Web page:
It’s clear that the world of American literature has yet to take Presidential fiction seriously. Although there are some excellent novels that have come from the pens of our chief executives, perhaps the world isn’t ready to take them seriously as storytellers and novelists. Or perhaps it’s just that these men have so saturated history with the view of them as politicians and leaders that there’s nothing left over for them as writers. Nevertheless, if you can find these novels, they’re well worth a try. If you’re interested, I’ve created a special page (here) which will list all the links where you can get copies of these novels for yourselves.

It makes one wonder…does Hillary have a manuscript stashed away in a drawer somewhere?

The cover of Wrongaway Ranch includes a painting (public domain) by William Herbert Dunton. All the “mashups” and book covers were created by me, though the “Pulp-O-Mizer” site helped with the Roosevelt ones.

1 Comment

  1. Jeff Bloomfield

    Regarding FDR. like a number of other Presidents (Wilson, Truman, Kennedy) he enjoyed mystery or detective fiction. In 1936 he invited a dozen then prominent mystery writers, such as Erle Stanley Gardner (“Perry Mason”) and Rex Stout (“Nero Wolfe”) to the White House for a dinner, and discussed detective story writing with them. It turned out he had a proposed story to hand them. At this time there had been several collaboration efforts among British detective story writers like Agatha Christie and Dorothy Sayers to each write a single chapter to a mystery novel with the final chapter wrapping things up left to the last writer in the group. One of these two collaborations was a novel called “Ask a Policeman”.

    F.D.R.’s plot was this. A wealthy man vanishes with six million dollars (quite a larger sum in 1936 than today). What happened to him, and how is it nobody can find him. The invited authors agreed to jointly write a novel based on this plot (it was published as “The President’s Mystery Plot”) and did so. The book’s sales were somewhat successful, and F.D.R.’s share of the profits went to charity. In the 1960s the book republished.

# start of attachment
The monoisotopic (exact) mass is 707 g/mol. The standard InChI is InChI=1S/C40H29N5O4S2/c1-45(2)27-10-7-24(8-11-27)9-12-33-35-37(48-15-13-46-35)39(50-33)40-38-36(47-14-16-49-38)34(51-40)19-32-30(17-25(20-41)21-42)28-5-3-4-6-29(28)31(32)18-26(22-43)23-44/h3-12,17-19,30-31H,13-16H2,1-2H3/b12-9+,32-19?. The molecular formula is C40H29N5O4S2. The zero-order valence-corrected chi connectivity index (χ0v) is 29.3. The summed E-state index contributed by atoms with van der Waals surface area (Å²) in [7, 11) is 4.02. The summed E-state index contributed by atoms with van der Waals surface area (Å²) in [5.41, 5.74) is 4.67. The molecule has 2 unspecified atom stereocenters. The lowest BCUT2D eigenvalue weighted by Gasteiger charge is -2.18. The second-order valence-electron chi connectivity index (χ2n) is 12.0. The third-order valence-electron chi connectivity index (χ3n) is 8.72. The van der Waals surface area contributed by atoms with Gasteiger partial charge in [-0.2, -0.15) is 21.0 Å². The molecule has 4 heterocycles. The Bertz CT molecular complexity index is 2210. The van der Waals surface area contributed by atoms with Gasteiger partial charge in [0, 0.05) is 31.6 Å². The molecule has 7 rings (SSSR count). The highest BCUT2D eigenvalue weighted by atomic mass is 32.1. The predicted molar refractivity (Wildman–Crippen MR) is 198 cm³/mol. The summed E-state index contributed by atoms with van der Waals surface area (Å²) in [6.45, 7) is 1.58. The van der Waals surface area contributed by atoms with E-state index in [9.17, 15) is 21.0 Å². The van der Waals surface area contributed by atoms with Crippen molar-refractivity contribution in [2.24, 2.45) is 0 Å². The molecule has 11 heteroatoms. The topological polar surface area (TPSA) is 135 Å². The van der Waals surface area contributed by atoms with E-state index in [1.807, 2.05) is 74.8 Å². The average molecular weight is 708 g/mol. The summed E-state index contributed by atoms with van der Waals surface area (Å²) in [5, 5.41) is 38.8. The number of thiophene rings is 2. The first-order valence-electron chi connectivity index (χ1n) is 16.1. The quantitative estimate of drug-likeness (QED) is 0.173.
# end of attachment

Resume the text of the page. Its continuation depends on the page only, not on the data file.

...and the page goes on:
Curiously Abraham Lincoln wrote a story too, which has published occasionally. It is a short story, and a murder mystery. Nobody knows if Lincoln was simply relating something he heard or actually writing a piece of fiction. It turns out that while most people are aware that Lincoln liked Shakespeare’s plays, he was also fond of Edgar Allan Poe’s short stories.

    While not quite the same thing (as the author was only Vice President) Spiro Agnew wrote a novel called “The Canfield Decision” about (you guessed it) a U.S. Vice President who has to make a vital choice on a matter of national importance in international affairs. It was published in the late 1970s, after Agnew had resigned his office in disgrace.

    Also not quite the same, but curious in it’s way, is a book published in the 1920s entitled “Philip Drew, Administrator”. The book is about how, due to some crushing social upheaval, the Federal system of government collapses and a well known public man – a Presidential style advisor, comes forward at the request of various powerful individuals, and is appointed “Government Administrator” to fix the system up again so we can have our democratic form of government back again. The author of this novel, was Colonel Edward House of Texas, who had been the closest friend and advisor to President Woodrow Wilson from 1910 to 1919 (they split in the League of Nations matter). Whether House actually had would-be Presidential ambitions of his own is not known (and not really likely – the Colonel liked to advise and influence, not actively create policies). A discussion of the book in an article about it in American Heritage years ago suggest it is certainly an intriguing book to read).